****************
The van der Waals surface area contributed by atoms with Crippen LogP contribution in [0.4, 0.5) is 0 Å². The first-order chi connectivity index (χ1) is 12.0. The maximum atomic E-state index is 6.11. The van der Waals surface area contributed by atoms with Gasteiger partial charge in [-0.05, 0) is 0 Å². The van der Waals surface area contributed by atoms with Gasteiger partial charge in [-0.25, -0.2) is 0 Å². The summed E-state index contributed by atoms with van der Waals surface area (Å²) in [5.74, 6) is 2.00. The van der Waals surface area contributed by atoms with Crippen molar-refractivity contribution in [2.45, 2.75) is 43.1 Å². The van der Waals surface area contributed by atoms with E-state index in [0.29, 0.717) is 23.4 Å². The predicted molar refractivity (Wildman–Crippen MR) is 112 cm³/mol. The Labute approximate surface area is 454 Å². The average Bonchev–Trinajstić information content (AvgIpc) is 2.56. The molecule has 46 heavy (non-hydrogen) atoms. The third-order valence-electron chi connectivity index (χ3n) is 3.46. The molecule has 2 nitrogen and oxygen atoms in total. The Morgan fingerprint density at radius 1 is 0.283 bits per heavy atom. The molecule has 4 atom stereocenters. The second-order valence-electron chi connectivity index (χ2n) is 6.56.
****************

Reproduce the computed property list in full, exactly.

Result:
The van der Waals surface area contributed by atoms with Crippen LogP contribution in [0.4, 0.5) is 0 Å². The first-order chi connectivity index (χ1) is 12.0. The maximum atomic E-state index is 6.11. The van der Waals surface area contributed by atoms with Gasteiger partial charge in [-0.05, 0) is 0 Å². The van der Waals surface area contributed by atoms with Gasteiger partial charge in [-0.25, -0.2) is 0 Å². The summed E-state index contributed by atoms with van der Waals surface area (Å²) in [5.74, 6) is 2.00. The van der Waals surface area contributed by atoms with Crippen molar-refractivity contribution in [2.45, 2.75) is 43.1 Å². The van der Waals surface area contributed by atoms with E-state index in [0.29, 0.717) is 23.4 Å². The predicted molar refractivity (Wildman–Crippen MR) is 112 cm³/mol. The Labute approximate surface area is 454 Å². The average Bonchev–Trinajstić information content (AvgIpc) is 2.56. The molecule has 46 heavy (non-hydrogen) atoms. The third-order valence-electron chi connectivity index (χ3n) is 3.46. The molecule has 2 nitrogen and oxygen atoms in total. The Morgan fingerprint density at radius 1 is 0.283 bits per heavy atom. The molecule has 4 atom stereocenters. The second-order valence-electron chi connectivity index (χ2n) is 6.56.